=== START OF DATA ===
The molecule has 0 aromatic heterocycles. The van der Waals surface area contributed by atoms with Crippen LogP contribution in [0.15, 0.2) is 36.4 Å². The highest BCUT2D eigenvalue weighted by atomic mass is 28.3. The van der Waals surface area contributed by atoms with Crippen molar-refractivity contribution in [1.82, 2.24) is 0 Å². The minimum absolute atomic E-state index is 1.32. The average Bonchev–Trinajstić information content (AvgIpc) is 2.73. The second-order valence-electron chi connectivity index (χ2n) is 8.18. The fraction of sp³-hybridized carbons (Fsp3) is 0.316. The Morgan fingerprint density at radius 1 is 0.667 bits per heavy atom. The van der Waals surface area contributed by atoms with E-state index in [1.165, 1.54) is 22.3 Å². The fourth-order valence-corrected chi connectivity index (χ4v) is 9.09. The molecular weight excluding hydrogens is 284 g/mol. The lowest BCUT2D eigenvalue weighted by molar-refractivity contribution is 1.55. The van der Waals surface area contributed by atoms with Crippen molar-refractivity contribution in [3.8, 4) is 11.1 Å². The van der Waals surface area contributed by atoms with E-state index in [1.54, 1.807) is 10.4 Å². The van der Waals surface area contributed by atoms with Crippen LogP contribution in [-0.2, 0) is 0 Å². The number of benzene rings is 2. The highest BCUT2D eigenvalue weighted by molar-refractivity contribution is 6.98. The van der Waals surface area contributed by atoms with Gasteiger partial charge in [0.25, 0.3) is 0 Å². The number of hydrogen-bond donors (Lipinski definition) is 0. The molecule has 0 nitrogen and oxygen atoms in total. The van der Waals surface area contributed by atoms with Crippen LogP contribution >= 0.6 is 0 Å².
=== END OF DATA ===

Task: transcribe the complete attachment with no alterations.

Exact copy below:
The molecule has 0 aromatic heterocycles. The van der Waals surface area contributed by atoms with Crippen LogP contribution in [0.15, 0.2) is 36.4 Å². The highest BCUT2D eigenvalue weighted by atomic mass is 28.3. The van der Waals surface area contributed by atoms with Crippen molar-refractivity contribution in [1.82, 2.24) is 0 Å². The minimum absolute atomic E-state index is 1.32. The average Bonchev–Trinajstić information content (AvgIpc) is 2.73. The second-order valence-electron chi connectivity index (χ2n) is 8.18. The fraction of sp³-hybridized carbons (Fsp3) is 0.316. The Morgan fingerprint density at radius 1 is 0.667 bits per heavy atom. The van der Waals surface area contributed by atoms with E-state index in [1.165, 1.54) is 22.3 Å². The fourth-order valence-corrected chi connectivity index (χ4v) is 9.09. The molecular weight excluding hydrogens is 284 g/mol. The lowest BCUT2D eigenvalue weighted by molar-refractivity contribution is 1.55. The van der Waals surface area contributed by atoms with Crippen molar-refractivity contribution in [3.8, 4) is 11.1 Å². The van der Waals surface area contributed by atoms with E-state index in [1.54, 1.807) is 10.4 Å². The van der Waals surface area contributed by atoms with Crippen LogP contribution in [-0.2, 0) is 0 Å². The number of benzene rings is 2. The highest BCUT2D eigenvalue weighted by molar-refractivity contribution is 6.98. The van der Waals surface area contributed by atoms with Gasteiger partial charge in [0.25, 0.3) is 0 Å². The number of hydrogen-bond donors (Lipinski definition) is 0. The molecule has 0 nitrogen and oxygen atoms in total. The van der Waals surface area contributed by atoms with Crippen LogP contribution >= 0.6 is 0 Å².